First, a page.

Saudi Arabia won’t restrain its oil production unless other producers, including Iran, agree to freeze output at a meeting this weekend in Doha, the kingdom’s deputy crown prince said. Iran said it had decided to stay at home.
The world’s biggest crude exporter would cap its market share at about 10.3 million to 10.4 million barrels a day, if producers agree to the freeze, Prince Mohammed bin Salman said during an interview on Thursday at King Salman’s private farm in Diriyah. On Saturday, Iran’s deputy oil minister said the country “saw no reason” to attend the talks because it needs to get back to the level it produced before international sanctions against Tehran.
The comments from the world’s largest oil exporter and its main rival in the Middle East will cast doubt on the outcome of Sunday’s summit where at least 15 oil ministers from Opec and beyond will discuss freezing output to stabilise an oversupplied market. Crude oil has rallied more than 30 per cent since an agreement was first mooted in February.
“If all major producers don’t freeze production, we will not freeze production,” said Prince Mohammed, who has emerged as Saudi Arabia’s leading economic force. “If we don’t freeze, then we will sell at any opportunity we get.”
A Russian official said it was possible to reach a deal in Doha to freeze oil output, regardless of Iran whose crude shipments have risen by more than 600,000 barrels a day this month. That increase has added to the pressure on producer nations to reach an agreement to prop up prices as economies from Venezuela to Nigeria reel from the market rout.
The meeting in Doha is only relevant if no deal is reached, prompting a sharp sell-off in the markets, according to Ed Morse, head of commodities research at Citigroup Inc.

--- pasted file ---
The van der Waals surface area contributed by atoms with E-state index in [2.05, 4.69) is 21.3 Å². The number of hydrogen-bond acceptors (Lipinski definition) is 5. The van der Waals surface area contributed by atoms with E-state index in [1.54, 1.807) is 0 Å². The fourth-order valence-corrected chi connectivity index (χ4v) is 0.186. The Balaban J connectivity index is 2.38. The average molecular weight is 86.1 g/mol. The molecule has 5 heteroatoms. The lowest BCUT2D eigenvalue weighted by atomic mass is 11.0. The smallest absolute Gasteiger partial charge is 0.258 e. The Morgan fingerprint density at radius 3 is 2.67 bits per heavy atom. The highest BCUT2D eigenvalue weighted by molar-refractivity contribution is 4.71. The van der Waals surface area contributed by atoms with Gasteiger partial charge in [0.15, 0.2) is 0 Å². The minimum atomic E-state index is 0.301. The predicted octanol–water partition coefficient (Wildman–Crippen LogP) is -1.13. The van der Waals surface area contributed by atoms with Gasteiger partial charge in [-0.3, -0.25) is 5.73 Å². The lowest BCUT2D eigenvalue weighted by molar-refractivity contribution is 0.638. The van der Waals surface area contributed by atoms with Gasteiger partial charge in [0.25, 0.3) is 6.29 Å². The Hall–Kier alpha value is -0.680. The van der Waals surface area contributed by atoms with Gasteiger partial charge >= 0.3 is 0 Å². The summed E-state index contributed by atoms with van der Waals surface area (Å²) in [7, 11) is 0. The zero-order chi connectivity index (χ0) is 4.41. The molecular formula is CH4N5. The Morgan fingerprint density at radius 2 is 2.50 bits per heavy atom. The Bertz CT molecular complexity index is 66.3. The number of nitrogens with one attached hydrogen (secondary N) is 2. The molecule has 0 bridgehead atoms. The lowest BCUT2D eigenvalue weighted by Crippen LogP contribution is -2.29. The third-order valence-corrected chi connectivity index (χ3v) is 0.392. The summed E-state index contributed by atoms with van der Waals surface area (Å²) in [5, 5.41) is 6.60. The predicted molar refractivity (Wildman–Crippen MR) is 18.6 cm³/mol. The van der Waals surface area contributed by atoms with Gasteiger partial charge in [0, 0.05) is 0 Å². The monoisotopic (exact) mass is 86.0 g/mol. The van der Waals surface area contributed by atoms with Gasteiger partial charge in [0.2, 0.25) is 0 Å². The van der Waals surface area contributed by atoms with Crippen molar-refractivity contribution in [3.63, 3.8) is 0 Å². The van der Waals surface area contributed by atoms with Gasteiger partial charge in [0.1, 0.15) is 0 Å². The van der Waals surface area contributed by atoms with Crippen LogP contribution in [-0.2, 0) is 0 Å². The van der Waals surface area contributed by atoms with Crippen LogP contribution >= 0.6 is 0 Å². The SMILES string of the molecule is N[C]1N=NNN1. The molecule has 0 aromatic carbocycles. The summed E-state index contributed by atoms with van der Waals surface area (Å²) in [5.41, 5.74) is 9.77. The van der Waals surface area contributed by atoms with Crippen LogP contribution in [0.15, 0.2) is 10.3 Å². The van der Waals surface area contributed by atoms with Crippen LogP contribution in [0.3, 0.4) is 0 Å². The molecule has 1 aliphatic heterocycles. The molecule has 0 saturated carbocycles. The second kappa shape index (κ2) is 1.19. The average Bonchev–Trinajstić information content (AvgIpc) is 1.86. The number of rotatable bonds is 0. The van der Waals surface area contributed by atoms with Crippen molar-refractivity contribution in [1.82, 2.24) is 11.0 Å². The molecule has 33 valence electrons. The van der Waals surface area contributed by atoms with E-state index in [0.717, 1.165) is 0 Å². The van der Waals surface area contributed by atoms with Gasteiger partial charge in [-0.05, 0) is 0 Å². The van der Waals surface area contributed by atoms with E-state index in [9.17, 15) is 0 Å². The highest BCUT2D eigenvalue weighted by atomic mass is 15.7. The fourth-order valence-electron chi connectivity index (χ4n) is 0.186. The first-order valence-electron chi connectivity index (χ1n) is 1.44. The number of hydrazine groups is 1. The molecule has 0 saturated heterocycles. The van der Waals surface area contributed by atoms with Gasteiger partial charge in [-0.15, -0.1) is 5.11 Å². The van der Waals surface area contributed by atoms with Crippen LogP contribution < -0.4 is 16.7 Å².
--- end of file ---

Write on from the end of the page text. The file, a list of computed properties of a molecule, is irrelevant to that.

Ministers from Nigeria, Ecuador, Algeria as well as Opec’s secretary-general and Iraq’s representative had all arrived in Doha on Saturday. None wanted to comment on prospects for Sunday’s meeting.
The credit ratings of more than 10 oil-producing nations in the developing world were placed on review in March for a downgrade by Moody’s Investors Service, which cited the shock of depressed prices on these economies. The list includes Russia, Kazakhstan, Nigeria, Angola, Gabon and five of the six Gulf Cooperation Council nations – Kuwait, Saudi Arabia, the United Arab Emirates, Bahrain, and Qatar, according to Moody’s.
Saudi Arabia’s creditworthiness was downgraded at Fitch Ratings after the plunge in oil prices. The kingdom’s rating was lowered one level to AA-, the fourth-highest investment grade, the ratings company said on Tuesday. It maintained a negative outlook for the credit, signaling the possibility of more downgrades.
“If prices went up to US$60 or $70, that would be a strong factor to push forward the wheel of development,” Prince Mohammed said. “But this battle is not my battle. It’s the battle of others who are suffering from low oil prices.”
Prince Mohammed also said that Saudi Arabia isn’t concerned because “we have our own programmes that don’t need high oil prices.”
Follow The National’s Business section on Twitter